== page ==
City of Houston Seeks Permission to Appeal Red Light Camera Decision
July 6, 2011


The city of Houston has decided to appeal the red light camera decision and turn on red light cameras TODAY while the legal issues continue.

Mayor Annise Parker released the statement below. It is followed by a statement from American Traffic Solutions, the camera company.

City of Houston Seeks Permission to Appeal Red Light Camera Decision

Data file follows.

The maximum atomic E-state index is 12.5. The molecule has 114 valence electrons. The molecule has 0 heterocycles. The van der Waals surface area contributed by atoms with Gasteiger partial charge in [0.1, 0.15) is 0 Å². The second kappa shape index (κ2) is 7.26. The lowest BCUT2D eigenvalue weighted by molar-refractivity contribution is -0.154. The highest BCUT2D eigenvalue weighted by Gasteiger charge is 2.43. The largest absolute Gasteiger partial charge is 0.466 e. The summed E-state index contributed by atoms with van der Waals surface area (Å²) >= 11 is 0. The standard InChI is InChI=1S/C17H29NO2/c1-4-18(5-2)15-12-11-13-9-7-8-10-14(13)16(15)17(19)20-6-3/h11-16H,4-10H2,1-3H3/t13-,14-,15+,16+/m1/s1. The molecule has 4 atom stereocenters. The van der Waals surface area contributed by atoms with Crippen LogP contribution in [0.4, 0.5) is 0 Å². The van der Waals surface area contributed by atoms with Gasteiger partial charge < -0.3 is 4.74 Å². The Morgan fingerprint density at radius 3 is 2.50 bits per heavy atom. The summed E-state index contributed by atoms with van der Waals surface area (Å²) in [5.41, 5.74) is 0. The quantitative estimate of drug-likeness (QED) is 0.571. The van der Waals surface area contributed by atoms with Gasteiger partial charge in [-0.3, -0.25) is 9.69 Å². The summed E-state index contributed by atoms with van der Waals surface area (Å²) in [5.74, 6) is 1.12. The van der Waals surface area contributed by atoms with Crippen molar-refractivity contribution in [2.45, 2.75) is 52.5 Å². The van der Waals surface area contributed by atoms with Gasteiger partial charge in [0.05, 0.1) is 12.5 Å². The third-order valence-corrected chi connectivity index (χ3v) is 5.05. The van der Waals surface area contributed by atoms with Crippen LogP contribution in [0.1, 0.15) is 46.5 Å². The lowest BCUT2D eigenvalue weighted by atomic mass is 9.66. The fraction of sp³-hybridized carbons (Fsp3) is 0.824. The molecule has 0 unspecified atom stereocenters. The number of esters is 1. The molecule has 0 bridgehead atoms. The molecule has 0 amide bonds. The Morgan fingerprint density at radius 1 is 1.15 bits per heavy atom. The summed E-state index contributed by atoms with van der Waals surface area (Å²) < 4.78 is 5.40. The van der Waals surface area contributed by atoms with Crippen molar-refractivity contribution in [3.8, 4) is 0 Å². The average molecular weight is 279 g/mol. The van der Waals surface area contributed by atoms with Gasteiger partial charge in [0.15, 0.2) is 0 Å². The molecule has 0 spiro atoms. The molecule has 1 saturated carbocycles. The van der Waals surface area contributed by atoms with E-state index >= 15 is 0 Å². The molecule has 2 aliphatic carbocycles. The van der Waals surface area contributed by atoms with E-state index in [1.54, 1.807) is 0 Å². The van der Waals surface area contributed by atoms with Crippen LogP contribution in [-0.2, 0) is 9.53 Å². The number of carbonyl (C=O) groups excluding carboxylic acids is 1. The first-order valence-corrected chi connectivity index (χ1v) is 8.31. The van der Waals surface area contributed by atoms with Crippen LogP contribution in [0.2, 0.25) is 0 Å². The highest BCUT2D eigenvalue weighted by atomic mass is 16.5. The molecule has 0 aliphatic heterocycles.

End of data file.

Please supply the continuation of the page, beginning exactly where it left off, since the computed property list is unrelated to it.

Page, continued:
Mayor Annise Parker today announced that the City will attempt to appeal a recent court ruling invalidating last fall’s vote on red-light cameras. In the meantime, the red-light cameras will be turned back on today. Ticket issuance will resume after a short period of equipment testing.“This is a difficult decision,” said Mayor Parker. “I have a responsibility to represent the interests of the voters, but I also have a responsibility to abide by the judge’s ruling. The City just went through a very painful budget process in which nearly 750 employees were laid off and park, library and health services were cut back. We simply don’t have the millions they claim we would owe for violating the court decision and our contractual obligation to American Traffic Solutions (ATS). Therefore, I have decided the fiscally-prudent path to take is to turn the cameras back on while also seeking a second chance for the voters in the courts.”Mayor Parker emphasized the safety measures provided by the red-light camera program. ATS and the City are initiating a study to make sure the cameras are placed at the city’s most dangerous intersections. As a result of this review, some cameras may be moved from their current locations to intersections with higher accident rates upon completion of this review.In June, U.S. District Judge Lynn Hughes ruled last November’s red-light camera referendum violated the City Charter and should not have been placed on the ballot. The ruling was based on a charter provision that mandates any challenge of a city ordinance by referendum must occur within 30 days of passage of the ordinance. City Council adopted an ordinance initiating the use of red-light cameras in 2004. Opponents did not mount their ballot challenge until 2010.